Monday, June 11, 2012


NFL lawsuit revisits concussion discussion

Concussions are once again in the news — a massive lawsuit has been filed by former players against the National Football League, alleging the NFL has purposely withheld evidence of the long-term effects of head trauma and concussions.

It remains to be seen whether this is true. But there is no doubt about the negative impacts concussions can have one someone’s health.

Specifically, young athletes are very much at risk. And with summer football practices looming, now is the time to learn about the symptoms of concussion and what to do if you suspect a head injury.

Fortunately, awareness has increased in the youth sports realm. In many cases coaches are required to receive training on concussions, and parents are more aware than ever because of all the publicity in recent years.

Concussions are brain injuries caused by a blow to the head. It is important to note that even a minor bump can cause a serious injury, and many times symptoms do not emerge until days or even weeks after the injury.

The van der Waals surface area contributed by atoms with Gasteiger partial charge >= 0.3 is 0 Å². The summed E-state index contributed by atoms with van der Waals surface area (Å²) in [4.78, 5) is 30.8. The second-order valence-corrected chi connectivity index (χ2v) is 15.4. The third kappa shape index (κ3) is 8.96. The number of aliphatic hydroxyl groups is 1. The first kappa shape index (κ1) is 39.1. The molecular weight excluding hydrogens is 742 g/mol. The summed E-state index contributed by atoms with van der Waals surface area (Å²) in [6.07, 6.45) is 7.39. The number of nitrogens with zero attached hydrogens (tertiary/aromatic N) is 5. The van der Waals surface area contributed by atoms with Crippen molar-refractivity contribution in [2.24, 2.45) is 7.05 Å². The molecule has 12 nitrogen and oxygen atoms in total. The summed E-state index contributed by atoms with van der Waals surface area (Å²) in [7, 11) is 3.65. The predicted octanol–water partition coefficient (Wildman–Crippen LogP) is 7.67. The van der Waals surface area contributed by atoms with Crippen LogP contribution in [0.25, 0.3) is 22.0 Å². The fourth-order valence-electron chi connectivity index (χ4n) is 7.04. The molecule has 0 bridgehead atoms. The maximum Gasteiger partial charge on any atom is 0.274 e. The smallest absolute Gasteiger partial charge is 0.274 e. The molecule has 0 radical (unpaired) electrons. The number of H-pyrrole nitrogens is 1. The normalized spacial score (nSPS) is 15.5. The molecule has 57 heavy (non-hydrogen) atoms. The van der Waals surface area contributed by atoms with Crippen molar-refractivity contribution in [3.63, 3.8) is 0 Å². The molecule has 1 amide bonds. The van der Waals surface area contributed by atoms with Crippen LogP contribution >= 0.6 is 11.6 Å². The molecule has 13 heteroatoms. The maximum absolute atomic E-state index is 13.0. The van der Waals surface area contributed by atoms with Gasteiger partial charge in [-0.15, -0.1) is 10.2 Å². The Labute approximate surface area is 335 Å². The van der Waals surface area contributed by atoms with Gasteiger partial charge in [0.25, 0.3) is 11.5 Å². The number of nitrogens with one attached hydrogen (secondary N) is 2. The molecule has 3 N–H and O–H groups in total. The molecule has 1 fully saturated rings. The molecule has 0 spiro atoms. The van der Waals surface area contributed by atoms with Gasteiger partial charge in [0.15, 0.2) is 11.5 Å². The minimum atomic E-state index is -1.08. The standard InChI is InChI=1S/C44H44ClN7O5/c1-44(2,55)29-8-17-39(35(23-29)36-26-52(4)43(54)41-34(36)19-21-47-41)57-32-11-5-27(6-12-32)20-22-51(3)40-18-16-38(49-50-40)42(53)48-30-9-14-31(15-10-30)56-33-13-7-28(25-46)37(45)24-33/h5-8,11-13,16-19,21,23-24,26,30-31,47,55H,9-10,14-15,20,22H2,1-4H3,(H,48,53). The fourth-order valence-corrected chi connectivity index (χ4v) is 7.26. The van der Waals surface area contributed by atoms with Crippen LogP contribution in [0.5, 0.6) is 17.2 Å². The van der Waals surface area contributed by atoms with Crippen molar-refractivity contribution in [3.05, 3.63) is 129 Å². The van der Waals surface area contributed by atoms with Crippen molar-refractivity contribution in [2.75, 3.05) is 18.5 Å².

According to the Centers for Disease Control and Prevention, if you are a coach or a parent, watch for these signs:

•  An appearance that the victim if dazed or stunned
•  Confusion
•  Forgetfulness
•  Clumsy
•  Slow to answer questions
•  Loss of consciousness
•  Behavior or personality changes
•  Can’t recall events prior to or after incident.

Symptoms that athletes may report or exhibit include:

•  Headache or “pressure” in the head
•  Nausea, vomiting
•  Balance problems, dizziness
•  Blurry or double vision
•  Light sensitivity
•  Sluggishness
•  Concentration issues
•  Memory problems
•  Confusion.

The bottom line is concussions are serious, and if a young athlete shows any signs or symptoms, seek medical attention immediately.

Gillian Mosier, RN, is the Trauma Program Manager at The William W. Backus Hospital. This column should not replace advice or instruction from your personal physician. If you want to comment on this column or others, visit the Healthy Living blog at or e-mail Ms. Mosier or any of the Healthy Living columnists at

Comments: Post a Comment

<< Home

This page is powered by Blogger. Isn't yours?